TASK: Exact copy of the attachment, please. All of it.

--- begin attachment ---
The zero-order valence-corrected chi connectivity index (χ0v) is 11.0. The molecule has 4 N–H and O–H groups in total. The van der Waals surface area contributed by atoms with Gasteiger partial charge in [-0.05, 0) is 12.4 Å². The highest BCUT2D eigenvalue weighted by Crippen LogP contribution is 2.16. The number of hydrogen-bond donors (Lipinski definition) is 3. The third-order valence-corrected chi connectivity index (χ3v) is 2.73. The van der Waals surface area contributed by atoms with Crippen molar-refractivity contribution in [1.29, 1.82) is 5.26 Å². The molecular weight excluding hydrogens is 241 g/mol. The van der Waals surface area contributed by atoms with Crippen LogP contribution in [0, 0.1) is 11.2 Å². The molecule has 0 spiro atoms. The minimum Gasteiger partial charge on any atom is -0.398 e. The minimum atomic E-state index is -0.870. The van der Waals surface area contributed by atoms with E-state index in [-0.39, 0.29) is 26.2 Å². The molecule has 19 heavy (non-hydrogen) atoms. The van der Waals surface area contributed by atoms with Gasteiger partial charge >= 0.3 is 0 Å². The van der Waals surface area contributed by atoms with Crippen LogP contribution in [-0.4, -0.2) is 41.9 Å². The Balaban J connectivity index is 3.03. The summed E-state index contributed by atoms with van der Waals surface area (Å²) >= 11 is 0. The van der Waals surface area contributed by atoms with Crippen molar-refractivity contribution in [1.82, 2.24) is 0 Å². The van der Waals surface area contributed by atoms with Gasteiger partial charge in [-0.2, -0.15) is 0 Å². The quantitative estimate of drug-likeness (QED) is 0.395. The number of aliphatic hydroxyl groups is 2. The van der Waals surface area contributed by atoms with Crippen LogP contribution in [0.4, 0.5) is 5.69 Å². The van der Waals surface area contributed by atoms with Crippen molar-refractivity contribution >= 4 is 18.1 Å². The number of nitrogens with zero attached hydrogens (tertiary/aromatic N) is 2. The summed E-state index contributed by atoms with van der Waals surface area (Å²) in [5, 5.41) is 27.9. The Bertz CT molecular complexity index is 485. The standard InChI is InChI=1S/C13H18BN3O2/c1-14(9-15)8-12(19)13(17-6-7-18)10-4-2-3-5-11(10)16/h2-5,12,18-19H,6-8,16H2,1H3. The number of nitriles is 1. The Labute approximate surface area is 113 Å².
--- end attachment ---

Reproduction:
The zero-order valence-corrected chi connectivity index (χ0v) is 11.0. The molecule has 4 N–H and O–H groups in total. The van der Waals surface area contributed by atoms with Gasteiger partial charge in [-0.05, 0) is 12.4 Å². The highest BCUT2D eigenvalue weighted by Crippen LogP contribution is 2.16. The number of hydrogen-bond donors (Lipinski definition) is 3. The third-order valence-corrected chi connectivity index (χ3v) is 2.73. The van der Waals surface area contributed by atoms with Crippen molar-refractivity contribution in [1.29, 1.82) is 5.26 Å². The molecular weight excluding hydrogens is 241 g/mol. The van der Waals surface area contributed by atoms with Crippen LogP contribution in [0, 0.1) is 11.2 Å². The molecule has 0 spiro atoms. The minimum Gasteiger partial charge on any atom is -0.398 e. The minimum atomic E-state index is -0.870. The van der Waals surface area contributed by atoms with E-state index in [-0.39, 0.29) is 26.2 Å². The molecule has 19 heavy (non-hydrogen) atoms. The van der Waals surface area contributed by atoms with Gasteiger partial charge >= 0.3 is 0 Å². The van der Waals surface area contributed by atoms with Crippen LogP contribution in [-0.4, -0.2) is 41.9 Å². The Balaban J connectivity index is 3.03. The summed E-state index contributed by atoms with van der Waals surface area (Å²) >= 11 is 0. The van der Waals surface area contributed by atoms with Crippen molar-refractivity contribution in [1.82, 2.24) is 0 Å². The van der Waals surface area contributed by atoms with Gasteiger partial charge in [-0.2, -0.15) is 0 Å². The quantitative estimate of drug-likeness (QED) is 0.395. The number of aliphatic hydroxyl groups is 2. The van der Waals surface area contributed by atoms with Crippen LogP contribution in [0.4, 0.5) is 5.69 Å². The van der Waals surface area contributed by atoms with Crippen molar-refractivity contribution >= 4 is 18.1 Å². The number of nitrogens with zero attached hydrogens (tertiary/aromatic N) is 2. The summed E-state index contributed by atoms with van der Waals surface area (Å²) in [5, 5.41) is 27.9. The Bertz CT molecular complexity index is 485. The standard InChI is InChI=1S/C13H18BN3O2/c1-14(9-15)8-12(19)13(17-6-7-18)10-4-2-3-5-11(10)16/h2-5,12,18-19H,6-8,16H2,1H3. The number of nitriles is 1. The Labute approximate surface area is 113 Å².